Features

Microwave Radiometer for Advanced Nanosatellite Control Systems

Microwave radiometers measure temperature, water vapor, and cloud ice in the atmosphere, since oxygen and water vapor naturally emit signals in the microwave portion of the electromagnetic spectrum. These signals are measured at different heights and are used to make 3D images of hurricanes, tropical storms, and thunderstorms. The NanoRacks-Microsized Microwave Atmospheric Satellite (NanoRacks-MicroMAS) measures temperature from molecular oxygen. NanoRacks-MicroMAS is a small, low-cost CubeSat containing a miniaturized microwave scanner that paves the way for future constellations of similar satellites, gathering more detailed, more frequent images of severe weather that impacts people on Earth. NanoRacks CubeSats are delivered to the International Space Station (ISS) already integrated within a NanoRacks CubeSat Deployer (NRCSD).

Posted in: Articles, Defense, Radar, Weather and climate, Nanotechnology, Satellites
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Zero-Emissions Electric Aircraft: Theory vs Reality

Many different electrically propelled aircraft have been or are soon to be flying. Recently a zero-emissions electric aircraft, Solar Impulse, flew around the world with zero fuel. However, an electric aircraft with the payload and range of a B-777 and having zero-emissions is a few more decades in the future.

Posted in: Articles, Aviation, Alternative Fuels, Energy, Low emission vehicles (LEV) and Zero emission vehicles (ZEV), Electric power, Aircraft
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Seeing the Light

In order to meet the requirements of current-generation military ruggedized displays and monitors, various technology innovations have been developed that allow for an enhanced user experience. Accommodating all of these needs has become a challenge for design engineers, especially when it comes to aircraft displays and monitors.

Posted in: Articles, Aviation, Defense, Aircraft displays, Displays, Military vehicles and equipment
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Multiple Node Networking Using PCIe Interconnects

PCI Express (PCIe) interconnects, and how they can be used to support multiple node low latency data transfers over copper or optical cables, is gaining momentum in embedded computing solutions. Many current “out-of-the-box” solutions are being used to interconnect standard Intel-based servers in traditional commercial computer environments to shared I/O devices on Windows or Linux operating systems. Now emerging is the use of PCIe to provide box-to-box external data paths between rugged embedded systems as well as for the internal data path in backplane architectures, such as VPX. Why is this trend developing, and what implementation challenges, as well as possible solutions, is the industry seeing through the use of PCIe?

Posted in: Articles, Aviation, Defense, Architecture, Data exchange
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Combining Software and Hardware for Highly Specialized Multichannel Spectrum Monitoring

Systems specifically designed for spectrum monitoring applications typically acquire RF signals from a reference antenna or downlink, analyze the shape (or mask) of the acquired signals, and compare the mask of the acquired signals to some user-supplied reference mask or power level. These are the foundational requirements for nearly any spectrum monitoring system. However, since the spectrum monitoring equipment industry is not a high-volume one, many of these systems are built using standard spectrum analyzers originally designed for an entirely different purpose, such as R&D or production testing. The size of the spectrum monitoring marketplace has not supported highly specialized spectrum monitoring functions at a budget-friendly price point. Often, the software or firmware that runs the spectrum analyzer hardware was not designed with off-air spectrum monitoring as a driving use case for the instrument, which results in a clumsy user interface with poor productivity and significant gaps in functionality.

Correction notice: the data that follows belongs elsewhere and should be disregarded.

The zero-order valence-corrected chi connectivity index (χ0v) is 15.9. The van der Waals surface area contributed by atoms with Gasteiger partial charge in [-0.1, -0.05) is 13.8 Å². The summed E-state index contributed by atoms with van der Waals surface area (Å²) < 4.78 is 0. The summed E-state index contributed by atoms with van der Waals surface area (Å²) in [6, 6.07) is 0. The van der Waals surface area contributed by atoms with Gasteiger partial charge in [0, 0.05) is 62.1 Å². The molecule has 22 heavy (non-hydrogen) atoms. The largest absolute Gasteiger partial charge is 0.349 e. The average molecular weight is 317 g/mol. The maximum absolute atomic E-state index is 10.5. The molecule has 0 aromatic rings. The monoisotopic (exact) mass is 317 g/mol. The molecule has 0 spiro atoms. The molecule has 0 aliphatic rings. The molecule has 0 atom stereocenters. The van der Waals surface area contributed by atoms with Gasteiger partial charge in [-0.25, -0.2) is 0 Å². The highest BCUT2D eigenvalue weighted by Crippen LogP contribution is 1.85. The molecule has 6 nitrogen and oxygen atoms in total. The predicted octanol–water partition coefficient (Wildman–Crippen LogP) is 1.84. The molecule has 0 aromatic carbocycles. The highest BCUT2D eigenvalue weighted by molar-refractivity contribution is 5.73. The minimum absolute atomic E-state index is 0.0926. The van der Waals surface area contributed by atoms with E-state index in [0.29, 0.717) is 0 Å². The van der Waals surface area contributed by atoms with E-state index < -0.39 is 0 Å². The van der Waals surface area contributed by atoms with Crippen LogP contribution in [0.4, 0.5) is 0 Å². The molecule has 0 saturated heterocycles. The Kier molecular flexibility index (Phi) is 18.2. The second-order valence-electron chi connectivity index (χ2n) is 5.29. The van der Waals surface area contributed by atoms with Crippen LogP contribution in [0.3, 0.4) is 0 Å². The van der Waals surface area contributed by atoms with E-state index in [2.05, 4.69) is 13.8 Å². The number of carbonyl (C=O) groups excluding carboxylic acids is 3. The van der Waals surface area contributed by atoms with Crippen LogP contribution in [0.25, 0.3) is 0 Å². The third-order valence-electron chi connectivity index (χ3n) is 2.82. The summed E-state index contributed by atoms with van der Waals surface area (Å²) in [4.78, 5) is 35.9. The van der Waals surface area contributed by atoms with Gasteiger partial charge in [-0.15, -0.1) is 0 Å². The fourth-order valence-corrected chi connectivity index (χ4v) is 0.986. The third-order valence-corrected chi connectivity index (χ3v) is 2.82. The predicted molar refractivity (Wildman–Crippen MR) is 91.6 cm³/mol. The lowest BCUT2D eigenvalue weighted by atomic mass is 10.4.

Posted in: Articles, Defense, RF & Microwave Electronics, Architecture, Computer software / hardware, Human machine interface (HMI), Test equipment and instrumentation
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Advanced Thermal Management Solutions

Now more than ever, devices with increasing power and smaller footprints are demanding a good stable cost effective thermal management solution. Fortunately many options are available today. However, for device packaging designers not familiar with these technologies, determining which thermal management technology is appropriate for their application can be a challenging task. To help sort out the many options, here is an overview of three very different thermal technologies: passive heat pipes, pumped two-phase cooling systems and temporary thermal storage/ phase change materials (PCM) heat sinks. In each case we’ll provide an overview of each of these technologies, explain how they function and provide some examples of when they should be considered.

Posted in: Articles, Aerospace, Defense, Thermal Management, Thermal management, Packaging
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Thermoelectric Cooling

There are many places one can go to get an outline on the pros and cons of different methods for enclosure cooling. Although we will briefly touch on them here, this is really an in-depth article on how to choose a Peltier (thermoelectric) air conditioner, once you have committed to the technology.

Posted in: Articles, Defense, Thermal Management, Air conditioning, Thermal management
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